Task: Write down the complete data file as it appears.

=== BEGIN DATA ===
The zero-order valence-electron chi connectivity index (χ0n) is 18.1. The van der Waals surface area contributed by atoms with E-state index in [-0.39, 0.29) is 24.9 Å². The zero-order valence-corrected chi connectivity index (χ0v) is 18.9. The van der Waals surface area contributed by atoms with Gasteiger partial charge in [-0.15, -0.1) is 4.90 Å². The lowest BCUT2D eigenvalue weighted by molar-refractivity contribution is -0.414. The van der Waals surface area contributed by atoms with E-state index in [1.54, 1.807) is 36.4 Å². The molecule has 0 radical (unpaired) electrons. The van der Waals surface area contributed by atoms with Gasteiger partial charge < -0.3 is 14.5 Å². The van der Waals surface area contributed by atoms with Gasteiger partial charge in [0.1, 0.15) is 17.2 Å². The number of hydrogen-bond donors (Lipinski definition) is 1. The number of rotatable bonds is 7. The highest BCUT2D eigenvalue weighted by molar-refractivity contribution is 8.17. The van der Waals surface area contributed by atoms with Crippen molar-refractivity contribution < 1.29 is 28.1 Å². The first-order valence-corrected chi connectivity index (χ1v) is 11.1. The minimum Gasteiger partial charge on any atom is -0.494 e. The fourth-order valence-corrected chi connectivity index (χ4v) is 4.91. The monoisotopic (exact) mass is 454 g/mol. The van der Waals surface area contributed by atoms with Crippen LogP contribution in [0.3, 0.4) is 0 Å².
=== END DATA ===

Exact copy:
The zero-order valence-electron chi connectivity index (χ0n) is 18.1. The van der Waals surface area contributed by atoms with E-state index in [-0.39, 0.29) is 24.9 Å². The zero-order valence-corrected chi connectivity index (χ0v) is 18.9. The van der Waals surface area contributed by atoms with Gasteiger partial charge in [-0.15, -0.1) is 4.90 Å². The lowest BCUT2D eigenvalue weighted by molar-refractivity contribution is -0.414. The van der Waals surface area contributed by atoms with E-state index in [1.54, 1.807) is 36.4 Å². The molecule has 0 radical (unpaired) electrons. The van der Waals surface area contributed by atoms with Gasteiger partial charge < -0.3 is 14.5 Å². The van der Waals surface area contributed by atoms with Gasteiger partial charge in [0.1, 0.15) is 17.2 Å². The number of hydrogen-bond donors (Lipinski definition) is 1. The number of rotatable bonds is 7. The highest BCUT2D eigenvalue weighted by molar-refractivity contribution is 8.17. The van der Waals surface area contributed by atoms with Crippen molar-refractivity contribution < 1.29 is 28.1 Å². The first-order valence-corrected chi connectivity index (χ1v) is 11.1. The minimum Gasteiger partial charge on any atom is -0.494 e. The fourth-order valence-corrected chi connectivity index (χ4v) is 4.91. The monoisotopic (exact) mass is 454 g/mol. The van der Waals surface area contributed by atoms with Crippen LogP contribution in [0.3, 0.4) is 0 Å².